Mounce, Hanna L.; Warren, Christopher C.; McGowan, Conor P.; Paxton, Eben H.; Groombridge, J.J.

Year Published: 2018

Riparian defoliation by the invasive green alder sawfly influences terrestrial prey subsidies to salmon streams

Invasive species in riparian forests are unique as their effects can transcend ecosystem boundaries via stream‐riparian linkages. The green alder sawfly (Monsoma pulveratum) is an invasive wasp whose larvae are defoliating riparian thin‐leaf alder (Alnus tenuifolia) stands across southcentral Alaska. To test the hypothesis that riparian...

Roon, David A.; Wipfli, Mark S.; Kruse, James J.

Year Published: 2018

The influence of nutrients from carcasses of sea lamprey (Petromyzon marinus) on larval growth and spawner abundance

Migrations of anadromous sea lamprey (Petromyzon marinus) from marine ecosystems serve as vectors of nutrients into freshwater food webs. Larval sea lamprey reside in streams for 6–8 years as deposit feeders before metamorphosing into juveniles and migrating to the ocean. Previous work has shown that carcass nutrients, which result from the death...

Weaver, Daniel M.; Coghlan, Stephen M.; Zydlewski, Joseph D.

Year Published: 2018

Survival and cause-specific mortality of translocated female mule deer in southern New Mexico, USA

Context: Many mule deer (Odocoileus hemionus) populations in New Mexico have failed to recover from previous population declines, while some populations near urban areas have increased, resulting in more frequent human–wildlife conflicts. Translocations were used in an effort to simultaneously reduce an urban mule deer population and augment...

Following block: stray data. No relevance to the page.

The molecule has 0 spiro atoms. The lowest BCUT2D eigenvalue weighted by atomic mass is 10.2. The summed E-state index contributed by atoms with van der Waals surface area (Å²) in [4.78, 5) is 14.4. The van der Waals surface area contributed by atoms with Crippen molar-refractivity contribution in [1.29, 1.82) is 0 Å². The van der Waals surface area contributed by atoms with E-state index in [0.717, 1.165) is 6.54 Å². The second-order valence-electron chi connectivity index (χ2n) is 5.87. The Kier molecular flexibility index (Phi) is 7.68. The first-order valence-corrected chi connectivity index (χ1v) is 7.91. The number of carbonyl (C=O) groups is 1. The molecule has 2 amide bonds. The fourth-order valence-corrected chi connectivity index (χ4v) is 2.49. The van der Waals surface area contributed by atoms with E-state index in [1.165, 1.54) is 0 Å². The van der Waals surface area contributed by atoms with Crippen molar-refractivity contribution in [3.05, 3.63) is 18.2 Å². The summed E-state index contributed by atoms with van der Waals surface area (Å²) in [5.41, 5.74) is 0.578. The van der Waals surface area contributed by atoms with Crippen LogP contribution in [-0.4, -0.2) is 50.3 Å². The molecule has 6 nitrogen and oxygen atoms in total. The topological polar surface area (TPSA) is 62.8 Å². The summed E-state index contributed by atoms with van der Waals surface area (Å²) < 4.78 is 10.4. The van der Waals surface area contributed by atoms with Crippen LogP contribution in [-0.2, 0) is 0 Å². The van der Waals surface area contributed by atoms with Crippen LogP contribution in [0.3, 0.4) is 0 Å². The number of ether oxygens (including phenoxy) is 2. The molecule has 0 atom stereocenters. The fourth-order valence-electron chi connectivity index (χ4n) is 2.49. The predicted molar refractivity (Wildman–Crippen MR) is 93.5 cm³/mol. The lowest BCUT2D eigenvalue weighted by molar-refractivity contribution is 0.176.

Cain, James W.; Ashling, Jana B.; Liley, Stewart

Year Published: 2018

Wildlife management is science based: Myth or reality?

In the January/February issue of The Wildlife Professional, a group of wildlife leaders discussed what they considered "myths" in wildlife management and invited other wildlife professionals to contribute their favorites. Here, five wildlife professionals take up that theme with their discussions of the scientific basis of wildlife management.

Decker, Daniel J.; Organ, John F.; Forstchen, Ann; Schiavone, Michael V.; Fuller, Angela K.
Decker, D.J., J.F. Organ, A.B. Forstchen, M.V. Schiavone, and A.K. Fuller. 2018. Wildlife management is science based: myth or reality? The Wildlife Professional 12(4): 30-32.

Year Published: 2018

Comparison of a prepositioned areal electrofishing device and fixed underwater videography for sampling riverine fishes

Prepositioned areal electrofishing devices (PAEDs) are used to evaluate microhabitat use by fishes because they minimize fright biases associated with traditional electrofishing techniques (e.g., boat electrofishing). Similarly, fixed underwater videography (FUV) is commonly used to minimize the effect of observers on fish behavior. The specific...

Branigan, Philip R.; Quist, Michael C.; Shepard, Bradley B.; Ireland, Susan C.
Western North American Naturalist 78(1):65-75. 2018

Year Published: 2018

Historical sediment mercury deposition trends for South Dakota lakes